sat 29/02/2020

Taking Part/After the Party, Criterion Theatre | reviews, news & interviews

Taking Part/After the Party, Criterion Theatre

Taking Part/After the Party, Criterion Theatre

Two plays look askance at the Olympic dream as part of a season of talks, standup and theatre

Obi Abili as aspiring Olympian Lucky Henry in 'Taking Part'Bill Knight

Britain may be in grip of Olympic fever, but two playwrights are questioning our unqualified cheer: should we really break out into an excited sweat, they ask, at the mention of beach volleyball, Rebecca Adlington and Danny Boyle? Taking Part and After the Party come under the umbrella of Playing the Games, which comprises a fortnight of plays, standup and talks at the Criterion Theatre responding to London 2012. Although complementary, each one-hour comic play stands alone. Without lapsing in bitterness, Adam Brace (Taking Part) and Serge Cartwright (After the Party) question, respectively, the principles and legacy of the Games.

Taking Part follows Lucky Henry, a Congolese security guard turned swimmer, in his efforts to compete in the Olympics. Lucky Henry, who may have been a child soldier, swims because he wants to draw the world's attention to his country's problems. Throughout this two-hander, we are also asked to consider the fairness of a competition in which some participants struggle for electricity and clean water back home, let alone training.

The statuesque Obi Abili plays Lucky Henry with flair. His eyes glisten, his face beams. He is persuasive and charming. One of the most persuasive lines is the swimmer's frequent refrain: “I am Lucky Henry,” delivered by Abili with such innocent expectancy that it would be hard not to believe it. Paul Moriarty plays Grigory, the Russian coach frustrated to be in “shit fuck Africa”. He is blunt with Lucky Henry, and much of the humour derives from his inability to quell the swimmer's optimism. “You have no chance,” explains Grigory. “What things are wrong?” asks Lucky Henry. “Your hands, your feet, your breathing, agility. Your stroke rate. Your start, your turn. And really all of your swimming.” Not a huge amount happens in this play. But the sharp dialogue and strong acting are engaging, and the stylishly lit minimalist set is clever. The end, however, does fade out a little disappointingly.

Cartwright's brasher After the Party questions the benefit of the Games for London. Here, we join Sean and Ray, washed-up DJs from Stratford trying to cash in on the Olympics by setting up a burger van. It's a disaster, with Cartwright implying that the economic value of London 2012 to locals is far from straightforward. The play also explores what it means to be a Londoner, 30ish and adrift.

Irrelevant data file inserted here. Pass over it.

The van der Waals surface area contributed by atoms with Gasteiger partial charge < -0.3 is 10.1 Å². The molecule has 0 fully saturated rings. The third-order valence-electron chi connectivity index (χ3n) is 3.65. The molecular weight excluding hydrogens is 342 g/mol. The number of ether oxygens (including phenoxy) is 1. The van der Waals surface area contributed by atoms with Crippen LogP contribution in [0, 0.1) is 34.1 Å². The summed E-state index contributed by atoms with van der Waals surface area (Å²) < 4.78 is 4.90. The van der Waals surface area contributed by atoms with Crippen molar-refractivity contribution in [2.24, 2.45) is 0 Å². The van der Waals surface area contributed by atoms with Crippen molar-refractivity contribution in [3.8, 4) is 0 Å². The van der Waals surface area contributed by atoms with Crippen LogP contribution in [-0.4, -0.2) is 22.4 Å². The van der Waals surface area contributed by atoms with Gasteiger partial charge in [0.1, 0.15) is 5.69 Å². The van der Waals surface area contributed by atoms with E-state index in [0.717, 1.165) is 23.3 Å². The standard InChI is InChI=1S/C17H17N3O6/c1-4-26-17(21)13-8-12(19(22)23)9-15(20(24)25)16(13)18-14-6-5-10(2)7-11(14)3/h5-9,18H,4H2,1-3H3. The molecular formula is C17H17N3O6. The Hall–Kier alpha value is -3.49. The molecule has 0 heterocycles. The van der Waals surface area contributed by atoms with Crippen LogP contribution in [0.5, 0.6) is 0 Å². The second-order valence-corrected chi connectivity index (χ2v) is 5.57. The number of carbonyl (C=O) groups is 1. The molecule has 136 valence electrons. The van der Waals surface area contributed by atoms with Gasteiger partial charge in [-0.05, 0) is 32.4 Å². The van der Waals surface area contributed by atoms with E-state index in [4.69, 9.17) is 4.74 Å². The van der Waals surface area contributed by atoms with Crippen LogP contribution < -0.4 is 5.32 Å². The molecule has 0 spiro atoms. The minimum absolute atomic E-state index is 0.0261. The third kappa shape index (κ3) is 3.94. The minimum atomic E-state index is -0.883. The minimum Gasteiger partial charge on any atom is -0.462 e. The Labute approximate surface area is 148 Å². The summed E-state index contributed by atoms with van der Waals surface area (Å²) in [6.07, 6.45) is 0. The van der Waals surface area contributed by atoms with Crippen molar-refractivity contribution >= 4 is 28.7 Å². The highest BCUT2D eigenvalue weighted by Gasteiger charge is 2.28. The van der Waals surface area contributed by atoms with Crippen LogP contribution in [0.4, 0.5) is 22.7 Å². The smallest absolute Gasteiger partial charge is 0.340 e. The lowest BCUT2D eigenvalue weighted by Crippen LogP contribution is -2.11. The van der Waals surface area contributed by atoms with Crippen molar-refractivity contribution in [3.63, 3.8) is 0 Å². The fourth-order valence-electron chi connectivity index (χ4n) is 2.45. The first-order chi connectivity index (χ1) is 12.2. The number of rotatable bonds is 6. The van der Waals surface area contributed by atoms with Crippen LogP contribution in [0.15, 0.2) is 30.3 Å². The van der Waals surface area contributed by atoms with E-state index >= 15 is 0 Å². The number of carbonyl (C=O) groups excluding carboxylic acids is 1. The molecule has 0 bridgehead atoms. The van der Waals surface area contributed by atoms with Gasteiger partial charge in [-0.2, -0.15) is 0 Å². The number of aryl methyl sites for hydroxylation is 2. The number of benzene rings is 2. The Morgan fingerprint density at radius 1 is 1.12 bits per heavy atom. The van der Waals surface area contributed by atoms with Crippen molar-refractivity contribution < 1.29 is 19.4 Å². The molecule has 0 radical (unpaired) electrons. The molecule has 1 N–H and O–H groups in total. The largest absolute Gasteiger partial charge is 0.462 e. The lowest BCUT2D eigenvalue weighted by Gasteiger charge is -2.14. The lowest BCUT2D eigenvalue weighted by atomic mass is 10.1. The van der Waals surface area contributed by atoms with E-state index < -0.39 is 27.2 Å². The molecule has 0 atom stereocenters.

We are thrown straight into the garage scene, with Sean on the decks, spinning DJ Luck and MC Neat's "A Little Bit of Luck". Hope is in the air. Cartwright's characters are full of good intentions, and there are some surprising moments of tenderness. Sean, played sympathetically by Richard Riddell, wants the burger business to succeed to win back his pregnant girlfriend, Chelle, who has moved out after an argument. He needs money for a deposit on their new flat. Ray, played by David Fynn, gets most laughs for his cringe-inducing chat-up lines. But he is also integral to two exemplary routines. Directed with wit and precision by Samuel Hodges, the best scene in this play has Sean and Ray making burgers before the Opening Ceremony. To the beat-skipping bass drum of a garage tune, they dance with burger boxes in slow motion. It's surreal.

Ray's rap referencing Daley, Redgrave and Anish Kapoor, designer of The Orbit, is also memorable. Lines sting with poignancy: "Is it a con? Is it a ploy?/Billions of pounds just to watch Chris Hoy/Go round and round on a stupid bike,/Stratford's changing for sports we don't like." Malcolm Hamilton plays druggy friend Keith with equal wit, recalling Mackenzie Crook's Ginger in Jez Butterworth's Jerusalem. Kate Lamb makes a remarkable transformation from sexy Panamanian Carmela to Ms Dynamite-style Natalie, Chelle's sister.

Ironic soundbites from David Cameron and sports minister Jeremy Hunt between scenes give After the Party weight. After Sean and Ray take drugs, the Prime Minister praises Britain for its resilience, enterprise and intelligence. The puffed-up Britain talked about by politicians, suggests Cartwright, is not the one experienced by ordinary people. If we get carried away with medal-counting or wishful thinking about how the Games will rejuvenate our economy and morale, we delude ourselves. Both plays suggest we risk losing sight of what matters: relationships and our personal dreams.

  • Taking Part and After the Party at the Criterion Theatre until 12 August as part of Playing the Games
After Sean and Ray take drugs, the Prime Minister praises Britain for its resilience, enterprise and intelligence

rating

Editor Rating: 
3
Average: 3 (1 vote)

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